So for Christmas this year my wonderful wife bought me a BeeLine GPS to add to my rocket collection.   It’s a sweet little unit that is 3″ X 1.25″ and weighs about 2 ounces and will fit into a 38mm diameter tube.  According to Greg, the designer, we can just pack it in bubble wrap and shove it into a nose cone to get it to fit.   Fortunately it has mounting holes so it can also be mounted on a sled for some more stable mounting.

  I received the BeeLine GPS Package Deal with G-Switch launch detection.  It included the BeeLine GPS, the battery, a 70cm antenna with an SMA connector, the USB Interface\Charger, and a USB cable.

I also received one connector with four wires coming out of it.  This is for the Digital Telemetry inputs and can help drive the unit. However, this unit can be used without it.

The BeeLine GPS is a small unit with the GPS antenna on top of it, and the battery shrink wrapped on the back of it.  There is also one additional battery that is mounted to the back of the board. I have not discovered what this battery is used for.  I have a feeling that it is for keeping the configuration settings when the main battery is not plugged in.

This is a GPS unit which after it gets a lock will start transmitting and APRS packet on the 70cm Ham Radio band.  Since this is a Ham band Big Red Bee will only sell this unit to someone with a Ham radio license.  I happen to have a General license (KE5KOG) so it was not an issue for me.

An APRS packet is a standard used by Ham radio operators and means Automatic Packet Reporting System and basically just means that it gets the GPS location from the satellites and then transmits its location to anyone listening on the same frequency.  For us, that means we just need a radio listening on that frequency, a unit that can decode the APRS packet,  and then either a GPS unit that you can enter that location into, or a computer that will show you a map of where the device is located.   After that you just walk to the rocket and pick it up.  Hopefully no more wandering around in the fields looking for our rockets.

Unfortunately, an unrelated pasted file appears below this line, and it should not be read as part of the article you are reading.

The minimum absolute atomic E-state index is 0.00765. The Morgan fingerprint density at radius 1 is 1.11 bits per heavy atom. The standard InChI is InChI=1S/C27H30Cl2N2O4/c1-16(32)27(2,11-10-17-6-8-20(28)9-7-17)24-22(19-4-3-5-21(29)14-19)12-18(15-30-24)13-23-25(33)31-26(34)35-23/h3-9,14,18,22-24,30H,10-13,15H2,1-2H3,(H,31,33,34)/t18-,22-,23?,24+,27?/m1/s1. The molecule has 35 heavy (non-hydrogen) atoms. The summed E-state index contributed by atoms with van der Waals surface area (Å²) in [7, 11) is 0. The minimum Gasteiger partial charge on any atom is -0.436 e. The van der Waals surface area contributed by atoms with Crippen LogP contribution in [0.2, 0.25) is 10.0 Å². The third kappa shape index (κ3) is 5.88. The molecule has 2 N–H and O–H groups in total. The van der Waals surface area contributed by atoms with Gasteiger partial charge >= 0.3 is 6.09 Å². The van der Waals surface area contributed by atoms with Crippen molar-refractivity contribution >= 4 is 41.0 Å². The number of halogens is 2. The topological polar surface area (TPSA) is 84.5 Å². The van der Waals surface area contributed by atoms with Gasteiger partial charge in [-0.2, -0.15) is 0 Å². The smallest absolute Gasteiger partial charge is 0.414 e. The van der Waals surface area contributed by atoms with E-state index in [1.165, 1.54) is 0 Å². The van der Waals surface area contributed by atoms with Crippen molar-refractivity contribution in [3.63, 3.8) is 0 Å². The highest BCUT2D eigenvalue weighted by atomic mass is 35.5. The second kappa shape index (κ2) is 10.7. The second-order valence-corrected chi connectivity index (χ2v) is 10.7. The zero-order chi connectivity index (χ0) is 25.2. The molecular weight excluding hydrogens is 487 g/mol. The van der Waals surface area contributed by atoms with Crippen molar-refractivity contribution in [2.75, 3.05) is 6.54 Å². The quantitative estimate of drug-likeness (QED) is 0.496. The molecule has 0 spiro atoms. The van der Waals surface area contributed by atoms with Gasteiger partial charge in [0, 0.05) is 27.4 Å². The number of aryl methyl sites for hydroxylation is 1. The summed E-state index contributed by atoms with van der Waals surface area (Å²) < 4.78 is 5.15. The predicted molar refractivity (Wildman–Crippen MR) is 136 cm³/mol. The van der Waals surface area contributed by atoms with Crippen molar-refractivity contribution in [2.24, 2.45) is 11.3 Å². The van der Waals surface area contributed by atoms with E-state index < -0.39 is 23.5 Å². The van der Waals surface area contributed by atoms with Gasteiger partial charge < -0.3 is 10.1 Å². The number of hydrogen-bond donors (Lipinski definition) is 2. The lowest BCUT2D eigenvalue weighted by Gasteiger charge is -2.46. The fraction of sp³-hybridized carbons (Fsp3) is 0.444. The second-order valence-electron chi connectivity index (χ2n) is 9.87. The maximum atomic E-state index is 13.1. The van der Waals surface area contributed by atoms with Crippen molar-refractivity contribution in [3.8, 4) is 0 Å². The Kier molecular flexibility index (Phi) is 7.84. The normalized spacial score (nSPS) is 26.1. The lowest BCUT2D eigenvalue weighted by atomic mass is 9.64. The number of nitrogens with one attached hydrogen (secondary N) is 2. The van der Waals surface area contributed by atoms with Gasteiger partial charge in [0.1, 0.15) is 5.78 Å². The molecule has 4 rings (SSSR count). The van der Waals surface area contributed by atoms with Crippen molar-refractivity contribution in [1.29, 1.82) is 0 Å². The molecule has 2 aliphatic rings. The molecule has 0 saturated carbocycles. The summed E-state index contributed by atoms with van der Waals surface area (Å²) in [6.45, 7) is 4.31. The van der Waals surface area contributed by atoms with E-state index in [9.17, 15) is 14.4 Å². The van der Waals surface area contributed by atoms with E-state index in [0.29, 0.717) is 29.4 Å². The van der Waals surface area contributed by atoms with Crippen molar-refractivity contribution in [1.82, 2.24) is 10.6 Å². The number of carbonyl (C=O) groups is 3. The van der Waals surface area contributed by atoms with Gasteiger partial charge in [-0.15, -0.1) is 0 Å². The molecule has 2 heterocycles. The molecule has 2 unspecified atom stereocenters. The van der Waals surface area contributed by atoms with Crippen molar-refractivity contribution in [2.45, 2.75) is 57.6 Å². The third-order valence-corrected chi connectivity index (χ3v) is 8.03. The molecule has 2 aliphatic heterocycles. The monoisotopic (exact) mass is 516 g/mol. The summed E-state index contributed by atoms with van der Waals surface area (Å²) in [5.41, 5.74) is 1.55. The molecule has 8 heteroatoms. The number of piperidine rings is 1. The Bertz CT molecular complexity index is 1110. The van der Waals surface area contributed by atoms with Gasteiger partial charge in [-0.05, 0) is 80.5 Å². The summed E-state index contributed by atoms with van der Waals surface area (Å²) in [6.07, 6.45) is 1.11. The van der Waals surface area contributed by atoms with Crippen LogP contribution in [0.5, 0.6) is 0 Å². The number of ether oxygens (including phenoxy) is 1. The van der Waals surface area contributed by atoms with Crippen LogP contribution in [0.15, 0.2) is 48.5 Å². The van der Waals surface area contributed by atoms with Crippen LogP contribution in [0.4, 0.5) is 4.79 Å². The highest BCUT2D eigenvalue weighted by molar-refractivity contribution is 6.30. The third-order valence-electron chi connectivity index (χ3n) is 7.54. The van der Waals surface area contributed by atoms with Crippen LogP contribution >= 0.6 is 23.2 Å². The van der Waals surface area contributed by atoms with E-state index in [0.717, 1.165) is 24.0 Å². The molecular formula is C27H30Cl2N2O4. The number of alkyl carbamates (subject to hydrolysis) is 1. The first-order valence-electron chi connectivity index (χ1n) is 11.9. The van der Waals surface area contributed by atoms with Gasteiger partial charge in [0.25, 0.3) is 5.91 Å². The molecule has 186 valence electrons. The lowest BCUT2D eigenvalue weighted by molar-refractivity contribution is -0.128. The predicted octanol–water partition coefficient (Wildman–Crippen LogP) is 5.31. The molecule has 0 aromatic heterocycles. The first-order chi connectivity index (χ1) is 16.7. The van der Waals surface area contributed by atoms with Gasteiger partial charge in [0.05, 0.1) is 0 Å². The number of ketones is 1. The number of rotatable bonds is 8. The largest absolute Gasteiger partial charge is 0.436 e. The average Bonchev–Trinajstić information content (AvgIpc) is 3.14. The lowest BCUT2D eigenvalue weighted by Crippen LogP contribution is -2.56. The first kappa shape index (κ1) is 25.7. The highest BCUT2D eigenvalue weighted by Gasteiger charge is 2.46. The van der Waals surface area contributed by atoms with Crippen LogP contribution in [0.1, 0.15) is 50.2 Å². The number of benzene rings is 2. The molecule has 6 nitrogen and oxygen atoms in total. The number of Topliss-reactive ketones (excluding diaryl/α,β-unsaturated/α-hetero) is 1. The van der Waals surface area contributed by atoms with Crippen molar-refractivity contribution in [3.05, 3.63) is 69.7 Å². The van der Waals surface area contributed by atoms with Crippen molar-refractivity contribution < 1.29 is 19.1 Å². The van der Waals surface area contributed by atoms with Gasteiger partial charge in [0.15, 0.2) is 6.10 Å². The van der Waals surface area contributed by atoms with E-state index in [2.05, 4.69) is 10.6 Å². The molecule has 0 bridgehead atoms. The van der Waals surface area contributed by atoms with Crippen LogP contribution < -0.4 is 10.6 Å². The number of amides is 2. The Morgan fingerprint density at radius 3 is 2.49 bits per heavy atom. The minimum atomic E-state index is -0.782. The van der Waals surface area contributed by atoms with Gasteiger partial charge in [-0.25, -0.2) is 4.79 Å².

Here is a photo of the unit with the antenna attached and the battery plugged in.  The first time the unit is plugged in it can take up to 20 minutes for it to get a good GPS lock.  After that it is much faster, but you can’t really tell unless you have a radio since there is nothing on the unit telling you that it’s operating.  I was a bit surprised that there was not even an LED on the board that telling me that the power is applied.  You better be sure your battery is charged and ready to go becuase the only way to tell is by having the unit plugged in and connected to your computer.

Since I got the package deal it included the combo unit USB interface and battery charger.  If you get the BeeLine GPS  you really need this part of the deal.  It’s the only way you can talk to the unit for the settings, and it’s also a charger for the battery.

It took a bit of reading and talking to Greg on the phone to figure out how to use the unit.  Here on the right you will see how the USB  charger is used.  You plug the battery into it and then connect the USB cable to it.

Then a small LED will light up telling you that the battery is being charged.




  The other use for the interface is to connect the GPS Flight to the computer so you can configure it.

To get it to work you first bring up the software on the computer, plug in the USB cable into the computer and interface, then plug in the battery to the unit.  Then within 5 or 6 seconds, plug the interface into the connector and then click on read in the program. This keeps the unit and software communicating for the rest of the time.  If you miss this 5 or 6 second window then you have to power down the unit and try it again.

(Tip: the LED on the interface will blink on for a fraction of a second and then off when connecting it to the unit. I was kind of worried that it had stopped working, but I learned that this was normal.)






I can’t wait to put this unit into full operation.  I have set my next goal in Rocketry to build and fly a rocket to 20,000′.  I will be using this unit to track with and additionally have a Rocket Hunter tracker on it.  The Rocket Hunter is just a radio transmitter that sends a tone on the 219 frequency.



(You can click on the photos to see a larger version of the images.)